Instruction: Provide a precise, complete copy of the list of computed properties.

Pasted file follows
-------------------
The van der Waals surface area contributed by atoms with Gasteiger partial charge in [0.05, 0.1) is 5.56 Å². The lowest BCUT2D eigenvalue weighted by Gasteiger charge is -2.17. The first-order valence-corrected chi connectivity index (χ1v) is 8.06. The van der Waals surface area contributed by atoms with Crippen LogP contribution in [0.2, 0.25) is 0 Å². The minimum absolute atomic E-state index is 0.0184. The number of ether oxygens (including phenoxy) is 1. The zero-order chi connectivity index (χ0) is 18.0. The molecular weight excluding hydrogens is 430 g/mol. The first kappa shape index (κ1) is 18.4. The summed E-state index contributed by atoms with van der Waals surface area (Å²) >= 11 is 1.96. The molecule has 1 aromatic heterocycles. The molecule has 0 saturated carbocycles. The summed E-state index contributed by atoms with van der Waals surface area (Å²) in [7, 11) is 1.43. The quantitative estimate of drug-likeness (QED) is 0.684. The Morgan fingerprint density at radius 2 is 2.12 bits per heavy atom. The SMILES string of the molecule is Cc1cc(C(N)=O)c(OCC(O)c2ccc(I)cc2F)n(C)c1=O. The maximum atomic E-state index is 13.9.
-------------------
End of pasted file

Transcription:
The van der Waals surface area contributed by atoms with Gasteiger partial charge in [0.05, 0.1) is 5.56 Å². The lowest BCUT2D eigenvalue weighted by Gasteiger charge is -2.17. The first-order valence-corrected chi connectivity index (χ1v) is 8.06. The van der Waals surface area contributed by atoms with Crippen LogP contribution in [0.2, 0.25) is 0 Å². The minimum absolute atomic E-state index is 0.0184. The number of ether oxygens (including phenoxy) is 1. The zero-order chi connectivity index (χ0) is 18.0. The molecular weight excluding hydrogens is 430 g/mol. The first kappa shape index (κ1) is 18.4. The summed E-state index contributed by atoms with van der Waals surface area (Å²) >= 11 is 1.96. The molecule has 1 aromatic heterocycles. The molecule has 0 saturated carbocycles. The summed E-state index contributed by atoms with van der Waals surface area (Å²) in [7, 11) is 1.43. The quantitative estimate of drug-likeness (QED) is 0.684. The Morgan fingerprint density at radius 2 is 2.12 bits per heavy atom. The SMILES string of the molecule is Cc1cc(C(N)=O)c(OCC(O)c2ccc(I)cc2F)n(C)c1=O. The maximum atomic E-state index is 13.9.